AWACS 2016

A Workshop About Cryptographic Standards

May 2016, Vienna, Austria (co-located with Eurocrypt 2016)

AWACS 2016 is a one-day workshop organized by CryptoExperts that will take place in Vienna, Austria, on Sunday 8th May 2016, in the same venue as Eurocrypt 2016.

Workshop focus

On behalf of the ECRYPT CSA european initiative, CryptoExperts organizes a one-time workshop on cryptography and standards. AWACS (A Workshop About Cryptography Standards) will be held on Sunday May 8, in the same venue as Eurocrypt. The program intends to cover the following themes:

  • Can we trust cryptography standards? What are the risks pertaining to standardization in our field?
  • Insights from within the crypto working groups in standardization bodies (ETSI, ISO, IETF,…),
  • Present and near-future trends in crypto standards (with an emphasis on the post-quantum rush),
  • Political and societal aspects of cryptography standards.

Trust in standardized cryptographic mechanisms is highly critical not only in Europe but across the globe, and has a direct impact on the security industry. This ECRYPT CSA workshop intends to provide a platform for the academic, industrial and gov-related cryptographers to foster discussion on standards within the cryptographic community.

The workshop will be composed of invited presentations as well as a discussion panel aiming at building a vision of the issues faced by standardization in cryptography and how to address them.

Colocated with

Organized by


This workshop is part of the EU Horizon 2020 ECRYPT-CSA project.

Registration is mandatory.

Another ECRYPT-CSA workshop on cryptographic protocols for small devices will take place the day after Eurocrypt (Friday May 13, 2016).

Speakers & Panel Members



The workshop will include four sessions with 25-minutes talks, and a panel hosted by Pascal Paillier (CryptoExperts).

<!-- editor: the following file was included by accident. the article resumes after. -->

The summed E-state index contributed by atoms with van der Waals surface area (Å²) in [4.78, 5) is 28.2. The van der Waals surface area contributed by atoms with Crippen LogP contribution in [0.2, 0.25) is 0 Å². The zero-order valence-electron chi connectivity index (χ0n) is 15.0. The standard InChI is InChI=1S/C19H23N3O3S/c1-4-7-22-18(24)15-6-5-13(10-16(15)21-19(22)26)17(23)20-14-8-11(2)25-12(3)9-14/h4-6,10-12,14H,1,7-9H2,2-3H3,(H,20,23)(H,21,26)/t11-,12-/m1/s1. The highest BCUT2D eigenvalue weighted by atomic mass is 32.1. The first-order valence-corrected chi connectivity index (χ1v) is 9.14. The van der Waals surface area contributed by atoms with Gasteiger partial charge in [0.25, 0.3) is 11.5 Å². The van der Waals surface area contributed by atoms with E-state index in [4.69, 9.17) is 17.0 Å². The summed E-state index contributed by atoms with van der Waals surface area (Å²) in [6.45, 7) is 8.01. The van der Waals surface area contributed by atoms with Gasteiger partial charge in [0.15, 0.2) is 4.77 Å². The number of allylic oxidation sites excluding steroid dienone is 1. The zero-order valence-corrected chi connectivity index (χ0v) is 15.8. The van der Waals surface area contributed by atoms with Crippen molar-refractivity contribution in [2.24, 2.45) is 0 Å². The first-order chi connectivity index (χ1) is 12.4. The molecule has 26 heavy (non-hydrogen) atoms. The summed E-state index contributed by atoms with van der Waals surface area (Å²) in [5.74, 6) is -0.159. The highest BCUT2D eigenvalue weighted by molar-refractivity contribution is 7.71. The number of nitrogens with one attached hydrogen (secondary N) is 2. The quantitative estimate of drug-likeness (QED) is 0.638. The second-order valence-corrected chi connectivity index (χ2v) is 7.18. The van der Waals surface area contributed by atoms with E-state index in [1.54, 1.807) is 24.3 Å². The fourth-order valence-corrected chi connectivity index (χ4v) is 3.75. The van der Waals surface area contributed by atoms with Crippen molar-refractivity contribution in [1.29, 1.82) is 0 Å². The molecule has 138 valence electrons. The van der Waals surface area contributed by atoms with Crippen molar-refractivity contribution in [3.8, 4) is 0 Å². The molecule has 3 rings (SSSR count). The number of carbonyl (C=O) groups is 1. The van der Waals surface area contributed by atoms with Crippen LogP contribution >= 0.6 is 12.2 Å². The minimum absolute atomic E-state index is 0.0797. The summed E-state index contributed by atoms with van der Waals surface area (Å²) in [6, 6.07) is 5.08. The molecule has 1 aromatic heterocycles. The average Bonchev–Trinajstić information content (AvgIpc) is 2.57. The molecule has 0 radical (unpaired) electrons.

Some Thoughts on Community, Responsibility, and Standards

Phillip Rogaway

In 1995 I vowed to myself that I would never again have anything to do with the nasty world of cryptographic standards. Happily, I didn’t quite keep that pledge. In this talk I’ll describe a few thoughts on the pitfalls, power, and promise of the standardization process.


The TLS 1.3 Protocol

Eric Rescorla

Transport Layer Security (TLS) is used for securing everything from Web transactions (HTTPS) to voice and video calls (DTLS-SRTP). However, the basic design of TLS dates back to the mid 1990s and the protocol is starting to show its age: TLS contains a number of features which no longer seem desirable and recent analytic work has discovered a number of protocol vulnerabilities (Triple Handshake, Logjam, etc.). In addition, as cryptographic algorithms have gotten faster, handshake latency has become a higher priority and TLS's current handshake does not reflect the state of the art.

In order to address these issues, the IETF TLS Working Group is currently developing a major revision of TLS, dubbed "TLS 1.3". TLS 1.3 has four major objectives:

  • Clean up: Remove unused or unsafe features
  • Security: Improve security by using modern security analysis techniques
  • Privacy: Encrypt more of the protocol
  • Performance: Our target is a 1-RTT handshake for naive clients; 0-RTT handshake for repeat connections
  • Continuity: Maintain existing important use cases

In this talk, we will cover the TLS 1.3 protocol and its design process, which has involved an unprecedented amount of collaboration between academia and the standards/implementation communities.

Coffee Break

Session 1: Inside the standardization processes

  • CFRG: What it is, how it works, and how to get involved

    Kenny Paterson

    In this talk, I'll talk about the Crypto Forum Research Group (CFRG), a research group of the IRTF. CFRG is a forum for discussing and reviewing uses of cryptographic mechanisms, both for network security in general and for the IETF in particular. The CFRG serves as a bridge between theory and practice, bringing new cryptographic techniques to the Internet community and promoting an understanding of the use and applicability of these mechanisms via Informational RFCs. Our goal is to provide a forum for discussing and analyzing general cryptographic aspects of security protocols, and to offer guidance on the use of emerging mechanisms and new uses of existing mechanisms. IETF working groups developing protocols that include cryptographic elements are welcome to bring questions concerning the protocols to the CFRG for advice. In this talk, I'll outline how CFRG works and how researchers can get involved.